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Ok then. I am more inclined to blame the impact of the AEM than oil. I'd never had a CEL prior to the AEM.
I have read multiple threads on this forum of people having blown engines relatively soon after AEM but once again, no actual evidence that was the cause either, it's strange indeed. Think about it, if 5w-30 damaged your bearings in some way, do you think the truck would have ran fine until 125,000 miles and who knows how many hours? lol
 

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Discussion Starter · #7 ·
I have read multiple threads on this forum of people having blown engines relatively soon after AEM but once again, no actual evidence that was the cause either, it's strange indeed. Think about it, if 5w-30 damaged your bearings in some way, do you think the truck would have ran fine until 125,000 miles and who knows how many hours? lol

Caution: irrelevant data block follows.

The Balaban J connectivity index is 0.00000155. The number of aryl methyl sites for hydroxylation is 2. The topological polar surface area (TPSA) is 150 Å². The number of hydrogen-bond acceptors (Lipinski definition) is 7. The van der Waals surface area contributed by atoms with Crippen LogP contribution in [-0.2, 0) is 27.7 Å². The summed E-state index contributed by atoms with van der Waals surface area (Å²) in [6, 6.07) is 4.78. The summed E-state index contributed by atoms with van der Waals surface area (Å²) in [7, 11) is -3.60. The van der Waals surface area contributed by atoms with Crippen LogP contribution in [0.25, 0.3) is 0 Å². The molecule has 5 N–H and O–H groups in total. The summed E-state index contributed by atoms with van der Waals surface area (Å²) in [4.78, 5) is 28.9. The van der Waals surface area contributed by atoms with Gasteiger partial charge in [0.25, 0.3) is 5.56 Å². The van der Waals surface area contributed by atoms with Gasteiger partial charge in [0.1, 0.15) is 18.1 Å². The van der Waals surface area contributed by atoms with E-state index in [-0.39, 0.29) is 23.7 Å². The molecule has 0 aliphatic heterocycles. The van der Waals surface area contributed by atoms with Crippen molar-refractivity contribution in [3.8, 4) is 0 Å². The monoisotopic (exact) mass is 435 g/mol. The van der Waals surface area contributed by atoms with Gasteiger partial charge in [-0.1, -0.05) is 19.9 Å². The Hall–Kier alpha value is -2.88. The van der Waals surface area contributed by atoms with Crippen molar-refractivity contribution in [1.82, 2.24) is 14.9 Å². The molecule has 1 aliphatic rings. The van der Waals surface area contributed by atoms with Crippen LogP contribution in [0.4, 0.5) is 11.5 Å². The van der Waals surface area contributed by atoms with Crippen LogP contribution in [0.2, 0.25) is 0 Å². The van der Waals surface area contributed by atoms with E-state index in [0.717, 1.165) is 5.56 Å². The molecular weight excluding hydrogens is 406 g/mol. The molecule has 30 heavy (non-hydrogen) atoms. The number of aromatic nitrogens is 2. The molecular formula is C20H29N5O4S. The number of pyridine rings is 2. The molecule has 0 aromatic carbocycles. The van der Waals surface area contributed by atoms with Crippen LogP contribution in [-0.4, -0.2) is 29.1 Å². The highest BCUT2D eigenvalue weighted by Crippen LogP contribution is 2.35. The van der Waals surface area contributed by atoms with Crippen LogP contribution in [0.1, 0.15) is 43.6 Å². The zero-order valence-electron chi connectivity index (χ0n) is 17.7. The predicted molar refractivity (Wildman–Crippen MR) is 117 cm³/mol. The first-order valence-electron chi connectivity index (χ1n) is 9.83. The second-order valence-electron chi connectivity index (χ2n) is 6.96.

Right... But within 4,000-miles of AEM? That smells bad...rotten.
 

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Here's some more after AEM

 

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Lot's of opinions on what, where, and how for the 2014 - 2016 engines, the initial oil while it didn't provide maximum protection it was revisited by FCA and updated. Sorry about your engine fail, buying used is always a gamble its a guess not knowing the prior owners treatment of your truck clearly not everyone understands diesels much less is prepared to do a bit of homework to drive and maintain it properly.